I started at Guernica almost 16 years ago—16 years this July. It’s time for me to step down as its founding fiction editor.
Guernica was about a year and a half old when I began at the site. It was a passion project founded by Michael Archer and a group of other freelance writers. It started as a reading series at a (now defunct) bar called Guernica in the East Village.
I started out as the nonfiction editor, but after I got some fiction writing awards, I was asked to create a fiction page. In those early days, I had to solicit writers, and I went to about four to five readings a week to get to know still more writers. I made myself get into social media to find even more writers.
There’s a long list of writers who first appeared in Guernica fiction, had an early career boost, or went on to win major awards. Readers showed up gradually and then in droves.
The managing editors were the unsung heroes who ensured the whole thing held together. The standouts were Tiffany Fung, who was there when I began. Everything had to be created out of the air back then, but Tiffany held it together. Co-founder Elizabeth Onusko then put the site on a regular schedule and called us out when we slacked. The site owes so much to our managing editors.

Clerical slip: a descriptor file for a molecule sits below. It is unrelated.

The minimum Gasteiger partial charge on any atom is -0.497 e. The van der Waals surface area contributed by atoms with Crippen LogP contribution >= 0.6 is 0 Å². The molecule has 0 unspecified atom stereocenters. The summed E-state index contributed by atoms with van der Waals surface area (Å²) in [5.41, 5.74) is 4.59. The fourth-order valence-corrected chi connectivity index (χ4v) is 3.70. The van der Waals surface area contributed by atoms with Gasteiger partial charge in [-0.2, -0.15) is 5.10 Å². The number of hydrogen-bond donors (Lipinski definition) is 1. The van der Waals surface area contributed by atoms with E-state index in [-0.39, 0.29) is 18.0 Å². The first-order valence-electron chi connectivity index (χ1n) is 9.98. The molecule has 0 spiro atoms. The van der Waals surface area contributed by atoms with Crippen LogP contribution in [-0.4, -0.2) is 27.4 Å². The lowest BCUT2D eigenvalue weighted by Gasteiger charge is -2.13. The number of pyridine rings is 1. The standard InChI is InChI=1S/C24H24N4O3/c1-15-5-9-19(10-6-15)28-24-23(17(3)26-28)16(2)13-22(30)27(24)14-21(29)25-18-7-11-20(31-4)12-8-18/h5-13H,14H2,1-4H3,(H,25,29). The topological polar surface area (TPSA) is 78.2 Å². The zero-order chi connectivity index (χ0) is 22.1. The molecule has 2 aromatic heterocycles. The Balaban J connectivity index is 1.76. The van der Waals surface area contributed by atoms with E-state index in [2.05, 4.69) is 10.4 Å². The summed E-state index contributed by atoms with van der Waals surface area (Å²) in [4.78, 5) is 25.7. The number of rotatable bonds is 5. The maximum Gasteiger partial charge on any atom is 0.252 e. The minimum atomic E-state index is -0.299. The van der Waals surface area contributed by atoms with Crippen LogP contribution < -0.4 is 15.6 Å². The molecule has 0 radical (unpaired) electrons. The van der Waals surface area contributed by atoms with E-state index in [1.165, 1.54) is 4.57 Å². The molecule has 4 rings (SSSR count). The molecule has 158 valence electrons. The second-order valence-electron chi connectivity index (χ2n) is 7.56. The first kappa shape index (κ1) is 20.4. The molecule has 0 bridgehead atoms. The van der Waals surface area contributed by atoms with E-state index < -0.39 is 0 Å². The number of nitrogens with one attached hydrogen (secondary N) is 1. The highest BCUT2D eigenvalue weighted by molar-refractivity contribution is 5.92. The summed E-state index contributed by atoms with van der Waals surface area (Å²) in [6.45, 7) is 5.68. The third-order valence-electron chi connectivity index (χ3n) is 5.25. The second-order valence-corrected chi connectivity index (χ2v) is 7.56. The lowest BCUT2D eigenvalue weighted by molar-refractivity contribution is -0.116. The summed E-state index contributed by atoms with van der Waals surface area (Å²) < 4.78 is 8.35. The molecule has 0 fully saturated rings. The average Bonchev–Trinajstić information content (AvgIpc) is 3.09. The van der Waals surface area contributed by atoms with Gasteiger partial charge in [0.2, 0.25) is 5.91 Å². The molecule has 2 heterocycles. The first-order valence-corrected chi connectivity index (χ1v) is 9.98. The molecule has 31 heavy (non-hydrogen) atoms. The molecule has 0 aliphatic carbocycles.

I have many friends from Guernica. However, Erica Wright and Katherine Dykstra are two standouts. We made it a point always to amplify each other at meetings, and I learned a great deal from them. For me, that era of Guernica—when we three sat next to each other at staff meetings in some random midtown law office—is the best.
I owe a lot to fiction editor Autumn Watts. She managed the readers and discovered many writers in the unsolicited pile. She also is an astute and careful editor. Without her, I’d have fallen many times. She also helped me out when I had a concussion and had difficulty reading and editing. Guernica fiction owes her everything.
But now it’s time to move on. I’m going to work on my stuff. I’ll have to send my things to editors I don’t know. I’ll have to remind myself to slough off rejection and to keep submitting. I’ll have to look to other new opportunities and experiences because life is just too damned short not to. Wish me luck.